For a product supposedly intended to help adult smokers quit, an astonishing amount of the attention given to vaping – by the media, by legislators and by would-be legislators – relates specifically to not-yet-adults. Who are generally assumed, for reasons that remain obscure, to be not-yet-smokers.
And then there’s the theory – put forward by some as forcefully as it’s denied by others – that where these impressionable young folk are concerned, vaping leads not away from smoking, but towards it. Actual evidence on which is at best, shall we say, mixed.
You’d be on firmer ground saying young people in the western, or privileged, world are apt to spend large amounts of time watching and sharing videos. And, being impressionable, that their attitudes and behaviour may be swayed by what they see on their smartphones and tablets. So-called “influencers” are a thing, and in some cases a very well-remunerated thing, for a reason, after all.
So it should come as no great surprise to read of research suggesting that “exposure to e-cigarette product placement in music videos is associated with vaping among young adults”.
The ‘risk’ factor
The researchers found both that e-cig product placement in music videos was on the rise and that it worked.
[Confession: as a young adult your correspondent briefly took up cigarettes in imitation of Humphrey Bogart, unaware at the time that the great actor had died aged 57 from smoking-related cancer.]
The study, published in the journal Health Education & Behavior, surveyed more than 1,200 young Californians and came to the conclusion: “Restricting e-cigarette product placement or imagery in music videos may minimize marketing exposure and risk for vaping among young adults, especially among those under the tobacco purchasing age.”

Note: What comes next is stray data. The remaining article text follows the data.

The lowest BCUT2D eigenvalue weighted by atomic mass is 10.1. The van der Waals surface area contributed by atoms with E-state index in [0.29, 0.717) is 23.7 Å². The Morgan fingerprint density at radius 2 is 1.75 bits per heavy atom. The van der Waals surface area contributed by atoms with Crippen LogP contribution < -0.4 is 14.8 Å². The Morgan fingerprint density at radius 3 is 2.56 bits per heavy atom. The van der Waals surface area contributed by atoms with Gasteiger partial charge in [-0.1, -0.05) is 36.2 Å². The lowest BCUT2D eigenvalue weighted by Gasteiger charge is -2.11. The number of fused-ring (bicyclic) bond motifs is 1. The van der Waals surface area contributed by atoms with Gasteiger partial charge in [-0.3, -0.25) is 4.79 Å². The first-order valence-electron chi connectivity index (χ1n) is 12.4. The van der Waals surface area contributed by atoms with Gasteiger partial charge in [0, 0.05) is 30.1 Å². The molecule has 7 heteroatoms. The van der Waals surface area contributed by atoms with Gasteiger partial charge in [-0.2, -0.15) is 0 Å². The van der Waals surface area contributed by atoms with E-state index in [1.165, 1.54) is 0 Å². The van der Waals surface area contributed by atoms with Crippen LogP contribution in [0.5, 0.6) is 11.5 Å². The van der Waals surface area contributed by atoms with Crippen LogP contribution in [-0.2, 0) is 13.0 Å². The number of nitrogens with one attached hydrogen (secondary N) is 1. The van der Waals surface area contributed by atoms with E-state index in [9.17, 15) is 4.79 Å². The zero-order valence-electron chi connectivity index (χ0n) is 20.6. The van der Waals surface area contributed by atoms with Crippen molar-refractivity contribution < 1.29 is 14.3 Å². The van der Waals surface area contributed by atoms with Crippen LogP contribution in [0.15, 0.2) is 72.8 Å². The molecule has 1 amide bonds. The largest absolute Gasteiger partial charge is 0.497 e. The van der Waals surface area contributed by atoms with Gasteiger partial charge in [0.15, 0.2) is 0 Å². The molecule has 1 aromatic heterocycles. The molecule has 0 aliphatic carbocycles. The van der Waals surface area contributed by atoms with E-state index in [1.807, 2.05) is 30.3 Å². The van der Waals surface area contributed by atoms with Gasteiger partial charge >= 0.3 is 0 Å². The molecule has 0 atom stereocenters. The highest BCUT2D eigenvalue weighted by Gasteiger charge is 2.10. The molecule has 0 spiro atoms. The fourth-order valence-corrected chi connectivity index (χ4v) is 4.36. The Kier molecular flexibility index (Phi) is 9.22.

Setting aside the somewhat contentious use of the word “risk” rather than “likelihood”, this is certainly interesting even if unsurprising. Whether you conclude from it that e-cigs should therefore, like combustible cigarettes, be banned from product placement may depend partly on your attitude to that risk.
Marvel engages Mind Control
Meanwhile, in another attempt to get down with the kids but with an opposite message, the US Food and Drug Administration (FDA) has formed an unlikely-sounding partnership with Marvel Comics to promote its anti-vaping campaign “The Real Cost”.
In a 16-page printed comic, an online animation and associated formats – billed as “free to Marvel fans” from now to September – two high-school heroes (see cover pic above) battle the supervillain Addiction, a.k.a The Mind Control Menace.
The story purports to show “how vape users can quickly become subservient to nicotine and the cravings it manifests in one’s brain”. Or, to judge from the pictures, how vaping turns you into a threatening, blank-eyed zombie.
Will The Mind Control Menace prove as popular or persuasive as Dr Doom, Loki, Dark Phoenix or the Green Goblin? Or, indeed, as any of those e-cig-toting stars of music videos. Watch this space – but don’t hold your breath while you do.
- And finally, not because it has any direct relevance to the above, but because it does bear on young people and a subject much addressed in this blog and on this site – this tweet, posted this week:
– Aidan Semmens ECigIntelligence staff